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Ted Rockwell
I'm an engineer and an author. I like to stir up spirited discussions on important issues. Socially, I like to comfort the afflicted, and afflict the comfortable.
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Josh b commented that our lack of manufacturing capability is greatly exaggerated, and backed it up with data. Josh: Thanks VERY much for this important info. The nuclear industry (and probably others) has talked itself into stand-still. They complain that they don't have the manufacturing capabilities, so they can't built new plants. Yet, I read that companies that could be building new heavy machinery say they can't be sure there's a demand, so they're reluctant to commit the necessary large funds. The same is true of workers: The potential nuclear plant owners say they can't be sure they can get the needed workers, but the union leader involved, says "That's MY job. Tell me what you need, and by when, and I'll train the people. But you won't commit." And, of course, all this reluctance affects potential lenders, which drives up interest rates. I can cite more specifics, if needed. I'd like to see any more info anyone has on this subject. I'll play it up on my blog. But I urge you to get the word around. There are a lot of people who need to hear it. Thanks again, Ted Rockwell
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Mar 15, 2010
Re: [Learning About Energy ] russ submitted a comment to How to Avoid Haggling Russ: Ive been a practicing engineer since 1943. The Nuclear Energy Facts Report contains only facts; no opinions, conclusions or recommendations. It has an attachment which provides some relevant history, to provide background and context for the facts. You are welcome to provide additional facts or to suggest better facts (e.g. updated or otherwise better). The main value and purpose of the Report is not the data, but the format. If all the facts I present are replaced with better and additional facts, I will not consider the Report repudiated, but vindicated, because that is its purpose: to get people discussing energy in terms of the facts. Thanks for your input. Ted Rockwell NEW! More options for replying to comments via email: To reply privately to the commenter, click on the commenters email address below. To reply publicly on your blog, reply to this email. A new comment from russ was received on the post How to Avoid Haggling of the blog Learning About Energy . Comment: Are you in: 1) science or engineering? if so then facts only please 2) are you in politics? then BS only as everyone will consider what you say as that only anyway 3) Are you in PR? then full spin as it only counts if it works Commenter name: russ Commenter email:;body=%3E%20Are%20you%20in%3A%0A1)%20science%20or%20engineering%3F%20if%20so%20then%20facts%20only%20please%0A2)%20are%20you%20in%20politics%3F%20then%20BS%20on IP address: Authentication: None Enjoy!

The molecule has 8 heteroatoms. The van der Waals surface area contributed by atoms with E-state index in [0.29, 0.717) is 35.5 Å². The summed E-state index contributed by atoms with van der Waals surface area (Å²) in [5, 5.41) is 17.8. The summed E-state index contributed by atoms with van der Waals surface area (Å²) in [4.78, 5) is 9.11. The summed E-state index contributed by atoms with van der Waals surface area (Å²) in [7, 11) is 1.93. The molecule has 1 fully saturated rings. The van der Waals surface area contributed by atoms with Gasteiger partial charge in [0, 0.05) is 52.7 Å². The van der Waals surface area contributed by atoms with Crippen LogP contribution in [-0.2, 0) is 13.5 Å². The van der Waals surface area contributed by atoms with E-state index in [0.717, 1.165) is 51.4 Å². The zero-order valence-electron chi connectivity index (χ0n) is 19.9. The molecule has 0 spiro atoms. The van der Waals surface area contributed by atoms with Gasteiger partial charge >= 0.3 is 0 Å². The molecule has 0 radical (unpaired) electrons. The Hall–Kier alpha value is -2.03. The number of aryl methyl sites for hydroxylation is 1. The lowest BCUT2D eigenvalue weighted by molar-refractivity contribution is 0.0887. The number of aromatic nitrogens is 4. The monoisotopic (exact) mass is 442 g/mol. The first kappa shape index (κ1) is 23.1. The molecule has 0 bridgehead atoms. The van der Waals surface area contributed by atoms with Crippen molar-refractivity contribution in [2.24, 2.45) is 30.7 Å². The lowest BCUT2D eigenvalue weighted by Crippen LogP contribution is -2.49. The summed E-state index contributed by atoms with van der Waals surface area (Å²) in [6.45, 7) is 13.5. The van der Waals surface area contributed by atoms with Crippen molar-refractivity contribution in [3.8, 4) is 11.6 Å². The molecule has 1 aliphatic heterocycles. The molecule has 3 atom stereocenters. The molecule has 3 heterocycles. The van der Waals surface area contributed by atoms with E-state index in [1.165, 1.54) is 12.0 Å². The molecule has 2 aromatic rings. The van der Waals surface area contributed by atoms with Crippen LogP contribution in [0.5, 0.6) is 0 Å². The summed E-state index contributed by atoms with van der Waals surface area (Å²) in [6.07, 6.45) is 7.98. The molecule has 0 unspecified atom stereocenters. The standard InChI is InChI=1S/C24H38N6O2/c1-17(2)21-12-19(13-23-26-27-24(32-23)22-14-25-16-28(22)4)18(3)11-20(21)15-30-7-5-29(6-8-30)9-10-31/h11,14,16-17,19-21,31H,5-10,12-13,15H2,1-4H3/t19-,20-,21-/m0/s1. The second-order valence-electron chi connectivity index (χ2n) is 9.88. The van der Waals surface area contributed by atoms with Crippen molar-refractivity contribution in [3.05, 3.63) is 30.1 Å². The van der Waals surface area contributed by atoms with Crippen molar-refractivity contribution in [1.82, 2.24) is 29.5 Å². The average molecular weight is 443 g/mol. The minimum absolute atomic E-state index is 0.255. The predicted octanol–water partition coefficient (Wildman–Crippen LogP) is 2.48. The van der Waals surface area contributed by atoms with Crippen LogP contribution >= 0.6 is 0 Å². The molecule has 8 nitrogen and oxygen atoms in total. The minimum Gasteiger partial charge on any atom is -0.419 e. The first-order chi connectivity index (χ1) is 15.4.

Toggle Commented Mar 1, 2010 on How to Avoid Haggling at Learning About Energy
Download NuclearEnergyFactsReport-2009Dec6 Continue reading
Posted Dec 8, 2009 at My Blog
These are all valid comments, and point to what we should be working on, instead of the non-issues that seem to be in the news all the time. Rebuilding America's large-scale manufacturing capability is as important an issue as nuclear power, and we ought to devote more serious attention to it. B&W's proposed 125MW plants is one way around the problem, but one that has problems of its own. That should be thoroughly explored. I hate to see resources spent on so-called "green jobs" that don't lead to any useful product--like windmills or biofuel programs.
I agree that "sustainable" is a better word than "renewable." And it is quite properly applicable to nuclear power. The only naturally available fission fuel is U-235. And there is a fixed amount of it, but enough to operated for hundreds, if not thousands, of years. But, the unique thing about nuclear fission reactors is, that as we make electricity from U-235, that very process releases neutrons that convert non-fissionable U-238 to fissionable Pu-239 (not bomb-grade). Since there is 140 times more non-fissionable than fissionable uranium, and a similar process can be carried out with thorium (which is more abundant than uranium), the fact is we can make more fuel than we use, while producing electricity with fission. This process was demonstrated over 50 years ago, so there is nothing uncertain about it. Whereas, burning biofuels instead of returning them to nurture the soil raises serious questions when you get to the hundreds of millions of tons per year needed for just the U.S. If anyone wants more info on this, just send me your e-mail address and I'll send you a report on it. Since there is no hurry to get onto a fuel breeding cycle, and it is currently more expensive than the once-through process, it makes sense to develop the best chemical process.